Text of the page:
Pay it Forward

The Greenway – a Macon County treasure

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Rita St. Clair

For the last 25 years, the history and development of the Little Tennessee Greenway and Friends of the Greenway (FROG) have been closely intertwined. In 1990, area outdoor and environmental enthusiasts envisioned a hiking path along the Little Tennessee River. A plan by Duke Power to run new power lines along the river helped turn this vision into a reality. 

From those early days, Friends of the Greenway was an enthusiastic and knowledgeable group committed to making the Greenway happen. In 2001, then-County Manager Sam Greenwood turned over management of the Greenway to Friends of the Greenway. Members became involved in work already in progress, bridge plans, and reviewing sources of grant funding. 

THE KAY Coriell Butterfly Garden was established in 2006.

By March 2002, FROG had become incorporated. Shortly after, they had established a website (, a logo, by-laws, and a mission statement. Many local citizens were involved, but primary responsibility for obtaining the millions needed for funding was placed in the capable hands of members Kathy McGaha, Barbara McRae, and Hank Shuler. Other responsibilities taken on by FROG included identifying the 80 property owners adjacent to the proposed Greenway, researching playground components, designing shelters, proposing bathroom locations, and identifying landscaping and plantings. 

In order to facilitate members’ day-to-day involvement, in 2004, FROG took over renovations of the old Water Wheel Restaurant, located at 573 E. Main Street — a county-owned, abandoned building, offered by Greenwood with approval by the Macon County Commissioners. This location enabled a daily presence on the Greenway and continues to be the home of FROG and the Greenway Visitor Center. 

SCENIC BRIDGES dot the landscape of the nearly five-mile trail.

With FROG Quarters as our center, Friends of the Greenway remains committed to community involvement, sharing the history of the land, and enhancing a natural playground enjoyed by residents and visitors alike. Community involvement on the Greenway is evident in many ways, beginning with hundreds of volunteer hours. FROG members share their skills, materials, and financial donations. FROG supports youth community service activities, which include Greenway cleanup, monitoring nesting boxes, and painting tasks. Volunteers coordinate Greenway memorial bench and table donations by families to honor loved ones. FROG provides a satellite office for the Franklin Police Department and houses their bicycles for ready access to patrol the Greenway.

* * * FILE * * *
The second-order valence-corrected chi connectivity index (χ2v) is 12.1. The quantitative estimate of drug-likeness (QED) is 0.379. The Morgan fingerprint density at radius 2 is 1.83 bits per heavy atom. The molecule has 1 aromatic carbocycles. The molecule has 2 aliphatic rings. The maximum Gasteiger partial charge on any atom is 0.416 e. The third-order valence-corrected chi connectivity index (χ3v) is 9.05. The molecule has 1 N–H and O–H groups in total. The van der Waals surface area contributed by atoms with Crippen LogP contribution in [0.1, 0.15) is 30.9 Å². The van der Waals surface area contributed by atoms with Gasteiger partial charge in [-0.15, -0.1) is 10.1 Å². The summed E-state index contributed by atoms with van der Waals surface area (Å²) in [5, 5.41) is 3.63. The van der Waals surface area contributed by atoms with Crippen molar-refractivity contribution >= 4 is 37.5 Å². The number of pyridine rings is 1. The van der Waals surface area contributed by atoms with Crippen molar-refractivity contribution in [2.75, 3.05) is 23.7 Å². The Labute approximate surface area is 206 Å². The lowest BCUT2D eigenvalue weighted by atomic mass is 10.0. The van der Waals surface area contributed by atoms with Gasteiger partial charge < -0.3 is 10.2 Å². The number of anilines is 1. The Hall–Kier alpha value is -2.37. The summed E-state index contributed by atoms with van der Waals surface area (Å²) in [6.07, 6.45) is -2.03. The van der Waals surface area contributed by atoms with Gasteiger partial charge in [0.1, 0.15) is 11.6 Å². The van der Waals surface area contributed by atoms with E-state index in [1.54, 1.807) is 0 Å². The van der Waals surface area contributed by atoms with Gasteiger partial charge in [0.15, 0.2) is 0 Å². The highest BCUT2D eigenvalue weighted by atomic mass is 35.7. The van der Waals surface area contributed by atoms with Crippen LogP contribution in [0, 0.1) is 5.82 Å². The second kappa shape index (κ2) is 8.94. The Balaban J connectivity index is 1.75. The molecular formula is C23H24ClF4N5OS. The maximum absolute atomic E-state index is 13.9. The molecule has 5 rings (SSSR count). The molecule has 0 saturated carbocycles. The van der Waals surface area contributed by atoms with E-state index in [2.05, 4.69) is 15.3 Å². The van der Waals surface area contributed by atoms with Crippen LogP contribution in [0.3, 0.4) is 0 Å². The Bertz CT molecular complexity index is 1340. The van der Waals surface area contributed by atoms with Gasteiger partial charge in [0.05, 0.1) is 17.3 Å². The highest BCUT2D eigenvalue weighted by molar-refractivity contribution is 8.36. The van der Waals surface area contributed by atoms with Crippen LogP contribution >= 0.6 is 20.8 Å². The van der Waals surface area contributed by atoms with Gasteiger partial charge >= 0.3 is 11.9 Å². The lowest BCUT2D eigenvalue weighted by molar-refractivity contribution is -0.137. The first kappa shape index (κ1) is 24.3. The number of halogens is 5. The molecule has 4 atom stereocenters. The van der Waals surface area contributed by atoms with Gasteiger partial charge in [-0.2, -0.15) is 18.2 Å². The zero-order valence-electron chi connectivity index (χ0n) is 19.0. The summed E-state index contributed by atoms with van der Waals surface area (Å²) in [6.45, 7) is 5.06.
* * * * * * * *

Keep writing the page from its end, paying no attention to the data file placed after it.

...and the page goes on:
Additionally, volunteers at Frog Quarters/Greenway Visitor Center are an information resource for the trail and offer a warm welcome to Appalachian Trail hikers, visitors, and locals alike. 

Evidence of the long history of the land surrounding the Greenway and FROG Quarters continues to unfold along the trail. Friends of the Greenway established the American Hops project, supported the Barbara McRae Heritage Orchard, provides information signage along the trail, and promotes the lasting influence of the Cherokee Nation through area names. 

Enhancing the Greenway is an essential part of the FROG mission. Members designed a Greenway logo, replaced Greenway mile markers, designed and added informational and educational signage, and revived the Kay Coriell Butterfly Garden/Monarch Way Station. Most recently, through a joint project with the Franklin Bird Club, volunteers designed, planned, and constructed the Barbara McRae Memorial Viewing Platform overlooking the wetlands at Big Bear Park. 

For almost 20 years, a small building on the Greenway has housed and nurtured a community of environmental and conservation caregivers, creating a unique place and opportunity for our entire community to be involved in protecting and enriching a Macon County treasure. 

Looking for FROG activities? Visit Frog Quarters on Saturdays, 11 a.m. to 1 p.m., for Midday Music, where local musicians showcase their talent with live entertainment. Volunteer to help with Greenway maintenance, particularly invasive plant removal. Take a bird walk with the Franklin Bird Club. Join our “Mommy & Me” walking group for mothers with babies and young children. Bring your class or homeschool group for a Greenway hike. Donate children’s books and nature books for adults to our Little Free Library. Spend time volunteering at the Visitor Center and Frog Quarters coffee and gift shop. Help maintain the Kay Coriell Butterfly Garden and the native plant landscape at Frog Quarters. Join Friends of the Greenway at Frog Fair, our arts and crafts fair, held each year in May and October; we are looking for artisan vendors, event planners, and essential volunteers on fair day. Become a FROG board member and help guide the organization into the future.

FROG QUARTERS is located at 573 E. Main Street.

For information on joining FROG, volunteering, or donating, send an email to [email protected], visit our website at, or stop by 573 E. Main Street, Wednesday-Saturday, 9 a.m.-2 p.m. We look forward to you joining our stewardship of the Little Tennessee River Greenway.

Rita St. Clair is a member of the FROG Board Executive Committee.